Refiring pot melt

#12218
Stephen Richard
Participant

“I had one pot in the center as well as two on either side- I center pot was
large enough to hold the amount of glass I needed. Before I fired I was
concerned about that.”

My question was about the centring of the pot above the circular dam.  If not centred, It can leave you with more glass on one side than the other, if the high temperature soak is not long enough to  allow a flow to equalisation.

“I now understand the need for a slow advance and how
you came up with that.”

OK. Good

“3 more questions: Can I do this on thin fire paper
since I am firing to 1500 or do I need to prepare the shelf as I did for the
pot melt?”

I don’t now how you prepared the shelf, but by implication, you used batt wash.  If so, yes you could use thin fire or a new layer of batt wash.

“Do I need to go on and remove the kiln wash that is on the
underside on the piece?”

Yes.

 

“Do I need to dam it again? ( I think yes).”

Yes if you want it to be the same size.

“I am so
afraid to fire that thick a piece w/o one and I have never done a pot melt
w/o one.”

The major danger is that there will be too much glass and it will overflow the shelf.  But there is a good pot melt calculator on this site (under tools, I think) that will tell you how much glass you need to get a disk of given dimensions.  I do all my pot melts without dams.

“My firing schedule for this piece was 600/1000/20 250/1100/20
450/1700/90 9999/1540/45 then to 900/120 and a conservative cool down”

333C/hr seems a bit fast for the ceramic pot, but if it is surviving, fine.  The 20′ soak at 538C seems odd and unnecessary. Why you slow down to 140C/hr for 55C after 538C is also a mystery to me. If you want a soak to let the air out from between the glass pieces, this should be done in the region of 650- 677C with a soak of ca. 30mins.  In general people speed up as the glass gets warmer.  You seem to be slowing and then speeding up, but not to your initial rate of advance of 333C/hr.  Odd.  I think 838C (1540F) is too hot for your equalisation temperature, try your full fusing temperature instead.  I would use the Bullseye schedules for annealing thick pieces and go from your equalisation temperature afap to 482C and then apply the schedules.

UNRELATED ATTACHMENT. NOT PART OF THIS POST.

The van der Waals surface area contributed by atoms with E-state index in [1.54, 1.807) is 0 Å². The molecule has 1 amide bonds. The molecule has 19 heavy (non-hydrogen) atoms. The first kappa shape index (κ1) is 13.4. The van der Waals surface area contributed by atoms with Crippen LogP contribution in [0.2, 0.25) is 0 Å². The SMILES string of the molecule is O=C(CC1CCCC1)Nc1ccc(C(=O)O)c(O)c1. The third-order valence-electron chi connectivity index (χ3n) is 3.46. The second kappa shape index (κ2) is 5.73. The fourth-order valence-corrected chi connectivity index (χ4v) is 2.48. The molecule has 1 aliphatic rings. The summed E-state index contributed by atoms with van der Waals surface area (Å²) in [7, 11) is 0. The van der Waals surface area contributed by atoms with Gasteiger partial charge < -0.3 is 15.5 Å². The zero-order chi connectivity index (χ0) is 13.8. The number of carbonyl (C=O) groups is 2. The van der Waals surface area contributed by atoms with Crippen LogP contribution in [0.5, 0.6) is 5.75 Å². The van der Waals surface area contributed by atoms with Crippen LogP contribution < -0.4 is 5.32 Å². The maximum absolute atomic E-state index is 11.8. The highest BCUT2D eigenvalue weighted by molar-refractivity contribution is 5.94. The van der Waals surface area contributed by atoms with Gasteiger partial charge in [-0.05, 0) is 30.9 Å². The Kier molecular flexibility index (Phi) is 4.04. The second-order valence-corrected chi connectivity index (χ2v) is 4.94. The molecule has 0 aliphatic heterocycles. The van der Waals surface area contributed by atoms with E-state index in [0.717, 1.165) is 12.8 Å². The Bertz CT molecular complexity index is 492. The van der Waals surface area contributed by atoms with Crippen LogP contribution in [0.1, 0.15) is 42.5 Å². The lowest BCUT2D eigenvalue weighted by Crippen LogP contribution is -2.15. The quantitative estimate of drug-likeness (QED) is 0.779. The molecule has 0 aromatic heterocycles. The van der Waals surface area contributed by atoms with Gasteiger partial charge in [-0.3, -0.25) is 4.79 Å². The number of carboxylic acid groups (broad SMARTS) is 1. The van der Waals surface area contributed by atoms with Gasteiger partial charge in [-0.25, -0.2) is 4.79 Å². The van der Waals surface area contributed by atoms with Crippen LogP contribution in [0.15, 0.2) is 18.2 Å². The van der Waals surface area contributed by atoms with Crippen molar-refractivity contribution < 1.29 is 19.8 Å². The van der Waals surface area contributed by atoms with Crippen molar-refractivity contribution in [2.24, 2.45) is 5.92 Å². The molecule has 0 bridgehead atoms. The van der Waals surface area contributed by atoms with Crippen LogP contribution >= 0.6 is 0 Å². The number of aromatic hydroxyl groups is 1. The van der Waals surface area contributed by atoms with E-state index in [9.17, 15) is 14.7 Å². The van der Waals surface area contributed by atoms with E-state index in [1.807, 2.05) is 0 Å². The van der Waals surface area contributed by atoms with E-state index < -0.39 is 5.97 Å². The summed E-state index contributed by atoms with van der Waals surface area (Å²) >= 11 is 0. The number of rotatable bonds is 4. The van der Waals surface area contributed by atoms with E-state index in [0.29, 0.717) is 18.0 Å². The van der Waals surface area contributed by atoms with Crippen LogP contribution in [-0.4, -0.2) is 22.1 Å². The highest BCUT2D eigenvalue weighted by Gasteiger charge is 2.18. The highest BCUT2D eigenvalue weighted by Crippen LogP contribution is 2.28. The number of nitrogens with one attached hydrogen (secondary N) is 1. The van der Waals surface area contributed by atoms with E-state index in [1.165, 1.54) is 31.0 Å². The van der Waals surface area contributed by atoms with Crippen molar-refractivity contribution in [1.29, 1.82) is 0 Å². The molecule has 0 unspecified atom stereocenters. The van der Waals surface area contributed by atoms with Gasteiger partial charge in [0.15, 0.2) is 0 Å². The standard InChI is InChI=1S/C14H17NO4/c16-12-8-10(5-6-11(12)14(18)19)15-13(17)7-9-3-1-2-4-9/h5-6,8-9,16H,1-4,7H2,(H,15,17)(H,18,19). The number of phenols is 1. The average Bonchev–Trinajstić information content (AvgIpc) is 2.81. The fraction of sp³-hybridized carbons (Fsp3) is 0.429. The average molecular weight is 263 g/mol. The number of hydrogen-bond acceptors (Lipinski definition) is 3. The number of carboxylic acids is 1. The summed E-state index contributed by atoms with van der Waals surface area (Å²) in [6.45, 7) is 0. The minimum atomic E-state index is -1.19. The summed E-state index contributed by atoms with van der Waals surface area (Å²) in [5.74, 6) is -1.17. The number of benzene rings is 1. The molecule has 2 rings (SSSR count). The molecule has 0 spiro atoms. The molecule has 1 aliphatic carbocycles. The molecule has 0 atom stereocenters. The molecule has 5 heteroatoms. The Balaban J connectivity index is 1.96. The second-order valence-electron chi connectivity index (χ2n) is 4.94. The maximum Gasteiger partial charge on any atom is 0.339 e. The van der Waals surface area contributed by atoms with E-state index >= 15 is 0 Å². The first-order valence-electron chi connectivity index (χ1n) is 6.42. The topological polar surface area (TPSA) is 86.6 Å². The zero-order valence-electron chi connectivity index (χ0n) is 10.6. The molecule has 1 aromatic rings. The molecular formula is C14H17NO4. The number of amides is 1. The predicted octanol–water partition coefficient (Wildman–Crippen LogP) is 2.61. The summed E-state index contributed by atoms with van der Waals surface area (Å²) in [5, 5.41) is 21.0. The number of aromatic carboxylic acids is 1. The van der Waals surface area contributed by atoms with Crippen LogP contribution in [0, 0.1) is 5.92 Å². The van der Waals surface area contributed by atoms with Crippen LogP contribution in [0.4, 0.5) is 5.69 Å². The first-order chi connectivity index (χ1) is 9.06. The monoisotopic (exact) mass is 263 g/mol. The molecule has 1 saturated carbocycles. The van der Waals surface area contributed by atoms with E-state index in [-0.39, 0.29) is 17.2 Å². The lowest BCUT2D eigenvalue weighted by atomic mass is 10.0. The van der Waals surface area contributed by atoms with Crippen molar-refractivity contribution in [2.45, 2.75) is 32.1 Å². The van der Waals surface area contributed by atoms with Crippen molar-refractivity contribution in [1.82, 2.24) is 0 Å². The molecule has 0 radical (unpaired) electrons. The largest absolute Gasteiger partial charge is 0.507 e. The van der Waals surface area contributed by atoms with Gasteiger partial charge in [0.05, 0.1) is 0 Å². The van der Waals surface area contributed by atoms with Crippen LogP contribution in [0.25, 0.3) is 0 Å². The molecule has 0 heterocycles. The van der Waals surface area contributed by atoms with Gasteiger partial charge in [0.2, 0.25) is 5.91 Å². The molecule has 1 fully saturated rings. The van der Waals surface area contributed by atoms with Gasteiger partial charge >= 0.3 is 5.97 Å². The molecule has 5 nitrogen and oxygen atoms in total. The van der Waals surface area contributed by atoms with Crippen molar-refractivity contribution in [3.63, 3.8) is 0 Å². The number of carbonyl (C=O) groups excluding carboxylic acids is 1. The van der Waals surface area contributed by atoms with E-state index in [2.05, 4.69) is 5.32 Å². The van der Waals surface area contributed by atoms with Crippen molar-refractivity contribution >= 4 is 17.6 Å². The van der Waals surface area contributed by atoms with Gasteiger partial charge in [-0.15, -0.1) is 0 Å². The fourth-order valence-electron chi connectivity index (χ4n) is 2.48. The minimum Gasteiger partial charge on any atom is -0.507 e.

“The first two this week have alot of popped bubbles on surface, not over an 1/8
diameter. Do I refire with top side up to a full fuse1500 with a dam?”

A good strategy is to clean the bottom and turn it over and fire, although I would normally not go much above a fire polishing temperature.  In this case you will want to go high enough to allow the glass to flow.  This means that more bubbles will appear and break on the surface.  It is part of the nature of the being.

“Using thin fire or heavy kiln wash?”

You can use either, although in this case I would use batt wash as you want the glass to move and that might pull the thinfire into the glass.  I – unlike most people – do not use thick layers of batt wash.  I spray the wash onto the shelf until it is uniformly pink.  This is not very thick.  All you are trying to do is to keep the glass and the shelf separate.

“Thickness 1/2 inch.”

?

“Or do I flip it over and fire to 1500. I would guess at a soak of 30 min”

I think you are asking whether to clean the present back, turn it upside down, dam and then fire slowly to 815C.  If so yes, but you will need a much longer soak to allow the glass to move and become approximately the same thickness all the way across.

“The need to redM is always confusing to me.”

Just as using the imperial system is to me.

Thickness again is 3/8 [10 mm] on one and 1/2 [13 mm] on the other.

So the difference is 3 mm (not the 7 mm you indicated it might be)  This means that you could fire as for 15 mm [5/8 inch].  This would mean an initial rate of 90C/hr to 250; 115C/hr to 500; 150C/hr to top temp. [no bubble squeeze required].

“The firing schedule on the ” bubbled” pieces were pretty much the same except

700/1700/90 & soaking at 1500/60″

This would indicate to me that you have not yet settled on a firing schedule.  Are you keeping notes so you can compare the results of different firing schedules on different amounts of glass and of different colour combinations?

I really appreciate your good explanations and advice. It is nice to know these forums are here and people are so

willing to take the time to answer these questions. Thanks Susanne”

 

Also note that unless you have your shelf perfectly level, the same un-eveness will occur again.

Stephen Richard

blogs at: http://www.verrier-glass.blogspot.com/ and  http://www.glasstips.blogspot.com/

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